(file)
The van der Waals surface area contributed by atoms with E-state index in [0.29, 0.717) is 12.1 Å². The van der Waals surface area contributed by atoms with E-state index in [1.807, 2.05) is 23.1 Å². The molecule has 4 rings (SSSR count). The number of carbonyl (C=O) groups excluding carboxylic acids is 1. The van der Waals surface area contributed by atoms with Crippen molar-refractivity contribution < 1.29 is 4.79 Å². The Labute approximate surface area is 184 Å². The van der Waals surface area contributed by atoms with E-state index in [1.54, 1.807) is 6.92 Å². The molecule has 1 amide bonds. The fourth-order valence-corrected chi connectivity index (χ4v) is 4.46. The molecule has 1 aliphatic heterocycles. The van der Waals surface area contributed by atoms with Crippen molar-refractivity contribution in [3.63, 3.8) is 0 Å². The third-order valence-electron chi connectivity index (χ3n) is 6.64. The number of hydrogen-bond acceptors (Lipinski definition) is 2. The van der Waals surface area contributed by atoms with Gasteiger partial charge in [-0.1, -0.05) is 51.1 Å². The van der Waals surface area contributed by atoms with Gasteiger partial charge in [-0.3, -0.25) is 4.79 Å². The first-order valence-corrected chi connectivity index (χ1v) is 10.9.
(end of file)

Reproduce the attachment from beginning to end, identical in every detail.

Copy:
The van der Waals surface area contributed by atoms with E-state index in [0.29, 0.717) is 12.1 Å². The van der Waals surface area contributed by atoms with E-state index in [1.807, 2.05) is 23.1 Å². The molecule has 4 rings (SSSR count). The number of carbonyl (C=O) groups excluding carboxylic acids is 1. The van der Waals surface area contributed by atoms with Crippen molar-refractivity contribution < 1.29 is 4.79 Å². The Labute approximate surface area is 184 Å². The van der Waals surface area contributed by atoms with E-state index in [1.54, 1.807) is 6.92 Å². The molecule has 1 amide bonds. The fourth-order valence-corrected chi connectivity index (χ4v) is 4.46. The molecule has 1 aliphatic heterocycles. The van der Waals surface area contributed by atoms with Crippen molar-refractivity contribution in [3.63, 3.8) is 0 Å². The third-order valence-electron chi connectivity index (χ3n) is 6.64. The number of hydrogen-bond acceptors (Lipinski definition) is 2. The van der Waals surface area contributed by atoms with Gasteiger partial charge in [-0.1, -0.05) is 51.1 Å². The van der Waals surface area contributed by atoms with Gasteiger partial charge in [-0.3, -0.25) is 4.79 Å². The first-order valence-corrected chi connectivity index (χ1v) is 10.9.